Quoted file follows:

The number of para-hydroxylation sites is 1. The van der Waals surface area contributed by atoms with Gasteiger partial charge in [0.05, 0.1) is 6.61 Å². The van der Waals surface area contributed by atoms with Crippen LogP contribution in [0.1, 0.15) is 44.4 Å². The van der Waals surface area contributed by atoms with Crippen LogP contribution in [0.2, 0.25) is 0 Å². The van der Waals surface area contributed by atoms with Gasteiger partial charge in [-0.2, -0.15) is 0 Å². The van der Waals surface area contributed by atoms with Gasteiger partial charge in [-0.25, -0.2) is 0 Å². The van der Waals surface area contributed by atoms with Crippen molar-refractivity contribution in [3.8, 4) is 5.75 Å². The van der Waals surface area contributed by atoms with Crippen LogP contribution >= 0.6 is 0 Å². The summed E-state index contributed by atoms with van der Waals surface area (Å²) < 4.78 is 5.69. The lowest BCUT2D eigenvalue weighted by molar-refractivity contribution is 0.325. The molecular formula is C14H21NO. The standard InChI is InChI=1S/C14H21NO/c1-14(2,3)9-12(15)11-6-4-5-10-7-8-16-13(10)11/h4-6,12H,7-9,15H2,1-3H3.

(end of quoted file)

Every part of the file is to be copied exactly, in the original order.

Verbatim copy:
The number of para-hydroxylation sites is 1. The van der Waals surface area contributed by atoms with Gasteiger partial charge in [0.05, 0.1) is 6.61 Å². The van der Waals surface area contributed by atoms with Crippen LogP contribution in [0.1, 0.15) is 44.4 Å². The van der Waals surface area contributed by atoms with Crippen LogP contribution in [0.2, 0.25) is 0 Å². The van der Waals surface area contributed by atoms with Gasteiger partial charge in [-0.2, -0.15) is 0 Å². The van der Waals surface area contributed by atoms with Gasteiger partial charge in [-0.25, -0.2) is 0 Å². The van der Waals surface area contributed by atoms with Crippen molar-refractivity contribution in [3.8, 4) is 5.75 Å². The van der Waals surface area contributed by atoms with Crippen LogP contribution >= 0.6 is 0 Å². The summed E-state index contributed by atoms with van der Waals surface area (Å²) < 4.78 is 5.69. The lowest BCUT2D eigenvalue weighted by molar-refractivity contribution is 0.325. The molecular formula is C14H21NO. The standard InChI is InChI=1S/C14H21NO/c1-14(2,3)9-12(15)11-6-4-5-10-7-8-16-13(10)11/h4-6,12H,7-9,15H2,1-3H3.